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declares that he 'also desires to know the prices at which such bonds were retired; as it has been from time to time stated, in the financial journals of the city, that such bonds were redeemed at a price above the par value thereof at or about the time when they were being sold in the market at a price considerably below par. And your petitioner shows that no public notice, or notice to the bondholders generally, was given of the corporation's intention to retire such bonds, or of any resolution passed by the Board of Directors for that purpose, nor was the retirement by lot, so as to give all the bondholders an equal opportunity to secure the retirement of their bonds, but said bonds were retired by the payment to a certain few of the bondholders at a price greatly in excess of that at which the officers of the corporation as such might have purchased the bonds in open market.' There is here no allegation that the bonds had been redeemed in the manner mentioned; merely that it 'has been from time to time stated, in the financial journals of the city,' without any information as to the particular financial journals, or of any reason to believe that these journals had any special information on the subject, or even that the relator believed that they had such information. This is met by the affidavit of the president of the corporation to the effect that the reduction in the bonded indebtedness of the corporation was made for the reason that during a period of years it had accumulated a large surplus for the purpose of building new boats, but finding the construction of new boats unnecessary, owing to the new bridges and the tunnel, it 'was deemed best in the interests of the stockholders that this surplus should be used for reducing its bonded indebtedness, and thereupon, with the consent of the Central Trust Company, bonds aggregating $1,000,000 were purchased in the open market at prices known to the petitioner's counsel herein, and the Trust Company, under the terms of said mortgage, canceled the same, as appeared upon the statement of January 1st, 1911, * * * thereby saving to the stockholders nearly two per cent per annum on the capital stock.'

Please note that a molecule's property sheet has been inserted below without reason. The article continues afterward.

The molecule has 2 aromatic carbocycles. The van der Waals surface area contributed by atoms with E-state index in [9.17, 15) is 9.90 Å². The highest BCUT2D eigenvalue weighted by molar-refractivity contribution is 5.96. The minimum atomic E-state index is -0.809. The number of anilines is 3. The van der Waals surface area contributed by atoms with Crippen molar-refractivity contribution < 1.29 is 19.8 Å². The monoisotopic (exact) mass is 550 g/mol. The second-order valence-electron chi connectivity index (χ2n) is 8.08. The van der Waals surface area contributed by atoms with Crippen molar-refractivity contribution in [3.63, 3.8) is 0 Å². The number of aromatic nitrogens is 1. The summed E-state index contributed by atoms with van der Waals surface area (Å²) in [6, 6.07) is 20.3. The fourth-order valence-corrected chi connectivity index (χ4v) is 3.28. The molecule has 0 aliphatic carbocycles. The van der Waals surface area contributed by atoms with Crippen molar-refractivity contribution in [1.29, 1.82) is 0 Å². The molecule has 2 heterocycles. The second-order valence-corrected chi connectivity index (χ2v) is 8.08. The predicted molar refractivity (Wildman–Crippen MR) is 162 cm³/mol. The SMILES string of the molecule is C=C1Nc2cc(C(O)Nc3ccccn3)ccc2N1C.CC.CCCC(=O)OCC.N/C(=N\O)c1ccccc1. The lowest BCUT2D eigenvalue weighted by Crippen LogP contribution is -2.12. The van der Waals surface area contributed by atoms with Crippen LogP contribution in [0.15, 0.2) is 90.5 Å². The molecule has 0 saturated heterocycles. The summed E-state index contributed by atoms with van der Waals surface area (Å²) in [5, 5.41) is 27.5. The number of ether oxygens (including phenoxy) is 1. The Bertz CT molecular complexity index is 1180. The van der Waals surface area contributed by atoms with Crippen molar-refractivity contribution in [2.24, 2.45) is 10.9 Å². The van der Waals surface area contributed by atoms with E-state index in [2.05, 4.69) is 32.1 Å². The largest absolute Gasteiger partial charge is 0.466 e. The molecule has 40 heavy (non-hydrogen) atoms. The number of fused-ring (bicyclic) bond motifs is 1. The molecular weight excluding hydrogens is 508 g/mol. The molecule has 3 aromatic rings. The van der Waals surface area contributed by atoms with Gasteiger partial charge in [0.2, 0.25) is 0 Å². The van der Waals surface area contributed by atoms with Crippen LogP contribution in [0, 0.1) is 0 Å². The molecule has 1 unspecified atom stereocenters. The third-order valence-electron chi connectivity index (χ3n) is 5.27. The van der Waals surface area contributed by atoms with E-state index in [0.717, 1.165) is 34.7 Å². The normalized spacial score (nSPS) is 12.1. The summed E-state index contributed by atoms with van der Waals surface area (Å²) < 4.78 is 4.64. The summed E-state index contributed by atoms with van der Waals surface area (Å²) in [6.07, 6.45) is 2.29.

It may be that this statement is open to the objection that it does not state whether the bonds were purchased above par at a time when they were selling below par in the open market,

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but it is not more open to criticism than the hearsay allegations of the petition in reference to these bonds, and it elsewhere appears from an affidavit of Thomas Read, of the finance committee of the corporation, that '$1,000,000 of Union Ferry bonds due 1920, and redeemable before that date at not less than 110, were purchased in 1909 and 1910; $700,000 at 1011/2 in 1909--no more could be obtained at that price; then $300,000 at 1021/2 in 1910, said bonds having been held by Trust Companies, Insurance Companies, Banks, Banking Houses and individuals, numbering in all forty-two concerns, all of which knew that we were ready to pay the prices above stated. Some others did not care to sell at less than 110, the redeemable price, and still hold the bonds.' Clearly the purchase of these bonds in the open market--for this allegation is not disputed, but is admitted under the rule above cited--was not in derogation of any of the rights of the stockholders. Upon its face it appears to have been an entirely proper disposition to make of a surplus fund for which the corporation had no immediate use, and as the relator has never shown to the court that he desired this information for the protection of any of his rights as a stockholder, or that he has any intention of using the information for the protection of any such right, and it nowhere appears that he has ever heretofore asked for this particular information or that it has been denied to him, we are of the opinion, under the authorities, that he was not entitled to the relief which the order grants. The rule is that before a relator is entitled to an order of this character, he must establish that the information desired has been refused by the corporation, after a demand made therefor, and that it was necessary for him to have the information in order to properly protect his interest in the corporation. ( Matter of Latimer ...